The Oxford Book of English Ghost Stories
With their evocative settings amid mists and shadows, in ruinous houses, on lonely roads and wild moorlands, in abandoned churches and over-grown gardens, ghost stories have long exercised a universal fascination. Responding to people's overwhelming attraction to anything frightening, this... show more
With their evocative settings amid mists and shadows, in ruinous houses, on lonely roads and wild moorlands, in abandoned churches and over-grown gardens, ghost stories have long exercised a universal fascination. Responding to people's overwhelming attraction to anything frightening, this marvelous anthology of some of the very best English ghost stories combines a serious literary purpose with the simple intention of arousing a pleasurable fear of the doings of the dead. As the first volume to present the full range and vitality of the ghost fiction tradition, this selection of forty-two stories, written between 1829 and 1968, demonstrates the tradition's historical development, as well as its major themes and characteristics. Though the genre reached its peak in the nineteenth century, it enjoyed a second flowering between the two World Wars and even now still attracts dedicated practitioners and readers. The anthology includes stories by Walter Scott, M. R. James, Bram Stoker, Rudyard Kipling, Edith Wharton, Somerset Maugham, T. H. White, and many others. Stressing the important contribution women writers have made to the genre, the collection also offers eight stories by women, ranging from Amelia Edward's "The Phantom Ghost" (1864) to Elizabeth Bowen's "Hand in Glove" (1952).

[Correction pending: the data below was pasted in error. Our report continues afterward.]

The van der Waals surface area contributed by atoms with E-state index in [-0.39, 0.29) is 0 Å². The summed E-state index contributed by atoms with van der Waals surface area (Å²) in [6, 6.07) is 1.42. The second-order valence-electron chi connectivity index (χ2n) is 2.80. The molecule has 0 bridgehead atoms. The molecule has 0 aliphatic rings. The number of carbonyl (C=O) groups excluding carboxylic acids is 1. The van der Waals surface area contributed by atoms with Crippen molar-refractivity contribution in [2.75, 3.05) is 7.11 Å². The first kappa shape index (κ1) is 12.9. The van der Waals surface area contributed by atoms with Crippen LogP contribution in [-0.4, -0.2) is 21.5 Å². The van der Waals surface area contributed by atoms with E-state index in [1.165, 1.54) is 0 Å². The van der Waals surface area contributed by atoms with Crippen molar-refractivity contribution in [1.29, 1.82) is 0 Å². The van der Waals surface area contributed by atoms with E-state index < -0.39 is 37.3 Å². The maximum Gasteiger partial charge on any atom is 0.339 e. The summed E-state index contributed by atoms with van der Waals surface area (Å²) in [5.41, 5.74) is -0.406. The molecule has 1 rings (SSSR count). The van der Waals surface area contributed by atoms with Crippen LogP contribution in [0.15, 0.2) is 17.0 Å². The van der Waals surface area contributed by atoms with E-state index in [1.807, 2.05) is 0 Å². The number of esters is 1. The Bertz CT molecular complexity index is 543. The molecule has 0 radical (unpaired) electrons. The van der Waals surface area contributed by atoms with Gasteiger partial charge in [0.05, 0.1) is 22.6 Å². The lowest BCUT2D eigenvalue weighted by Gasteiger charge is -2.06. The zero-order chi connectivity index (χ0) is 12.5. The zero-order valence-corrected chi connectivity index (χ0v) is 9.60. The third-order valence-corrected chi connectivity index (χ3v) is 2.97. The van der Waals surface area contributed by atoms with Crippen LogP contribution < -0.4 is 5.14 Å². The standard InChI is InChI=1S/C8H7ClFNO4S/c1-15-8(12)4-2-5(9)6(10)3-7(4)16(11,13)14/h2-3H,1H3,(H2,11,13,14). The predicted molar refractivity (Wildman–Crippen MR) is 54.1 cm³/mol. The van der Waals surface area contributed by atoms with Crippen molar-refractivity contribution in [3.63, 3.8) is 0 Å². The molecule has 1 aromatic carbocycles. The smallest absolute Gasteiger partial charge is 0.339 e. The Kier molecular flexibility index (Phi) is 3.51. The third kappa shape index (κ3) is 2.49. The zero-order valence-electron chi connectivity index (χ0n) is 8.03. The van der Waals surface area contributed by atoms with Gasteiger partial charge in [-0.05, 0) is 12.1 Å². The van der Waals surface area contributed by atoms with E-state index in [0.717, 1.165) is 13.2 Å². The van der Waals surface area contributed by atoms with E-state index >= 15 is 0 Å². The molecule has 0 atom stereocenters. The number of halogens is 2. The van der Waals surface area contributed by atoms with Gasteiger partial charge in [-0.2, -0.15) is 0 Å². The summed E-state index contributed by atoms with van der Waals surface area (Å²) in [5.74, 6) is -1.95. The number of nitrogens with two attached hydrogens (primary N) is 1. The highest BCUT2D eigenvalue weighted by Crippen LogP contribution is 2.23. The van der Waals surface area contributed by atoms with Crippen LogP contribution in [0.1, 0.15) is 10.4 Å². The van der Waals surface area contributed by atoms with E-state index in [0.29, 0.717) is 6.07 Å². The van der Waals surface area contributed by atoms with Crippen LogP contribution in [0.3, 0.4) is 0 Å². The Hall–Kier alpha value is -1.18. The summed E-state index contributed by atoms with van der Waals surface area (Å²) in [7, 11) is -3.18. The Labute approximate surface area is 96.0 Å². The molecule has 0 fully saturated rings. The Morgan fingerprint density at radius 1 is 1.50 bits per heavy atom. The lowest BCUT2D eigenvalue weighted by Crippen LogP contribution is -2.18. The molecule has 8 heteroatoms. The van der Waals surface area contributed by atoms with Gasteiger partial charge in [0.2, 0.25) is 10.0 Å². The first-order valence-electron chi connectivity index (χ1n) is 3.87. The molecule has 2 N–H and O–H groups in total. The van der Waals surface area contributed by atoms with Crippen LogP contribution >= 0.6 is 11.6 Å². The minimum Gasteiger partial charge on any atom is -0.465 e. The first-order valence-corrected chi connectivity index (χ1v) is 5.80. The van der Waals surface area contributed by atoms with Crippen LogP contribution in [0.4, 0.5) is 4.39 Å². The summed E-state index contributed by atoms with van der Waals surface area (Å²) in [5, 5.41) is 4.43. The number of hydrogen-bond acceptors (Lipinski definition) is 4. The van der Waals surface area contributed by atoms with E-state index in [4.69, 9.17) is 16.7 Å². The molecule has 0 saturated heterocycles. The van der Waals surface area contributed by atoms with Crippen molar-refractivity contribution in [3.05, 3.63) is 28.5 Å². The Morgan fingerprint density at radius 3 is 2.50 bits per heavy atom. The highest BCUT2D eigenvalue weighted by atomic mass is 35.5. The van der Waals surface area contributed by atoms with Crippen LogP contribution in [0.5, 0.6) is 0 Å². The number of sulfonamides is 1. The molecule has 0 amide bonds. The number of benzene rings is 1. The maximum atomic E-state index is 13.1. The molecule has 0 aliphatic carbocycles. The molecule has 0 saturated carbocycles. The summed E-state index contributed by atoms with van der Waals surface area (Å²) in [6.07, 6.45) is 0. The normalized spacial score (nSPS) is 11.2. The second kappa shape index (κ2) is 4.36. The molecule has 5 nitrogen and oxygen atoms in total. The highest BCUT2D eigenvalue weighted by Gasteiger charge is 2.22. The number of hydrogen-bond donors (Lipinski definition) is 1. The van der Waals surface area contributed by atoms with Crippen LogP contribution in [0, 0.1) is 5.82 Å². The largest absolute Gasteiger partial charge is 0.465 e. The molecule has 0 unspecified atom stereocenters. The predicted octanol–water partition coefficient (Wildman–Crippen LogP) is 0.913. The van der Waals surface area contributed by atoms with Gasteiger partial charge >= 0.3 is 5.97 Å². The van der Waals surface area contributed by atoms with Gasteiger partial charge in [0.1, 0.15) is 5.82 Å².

Publish date: June 13th 2002
Publisher: Oxford University Press, USA
Pages no: 504
Edition language: English
As I was not yet writing reviews when I read this book, I don't have reviews for each of the short stories included in this anthology. So here are my ratings; if I ever reread the book, I intend to add reviews.★★★☆☆ The Tapestried Chamber by Sir Walter Scott★★★☆☆ The Phantom Coach by Amelia B. Edwar...
The English really do excel at writing ghost stories. I can honestly say that I didn't regret reading one of these stories in this book. I actually read it in a very short amount of time, which is impressive for an anthology that is sizable. There is just something about the English setting for a...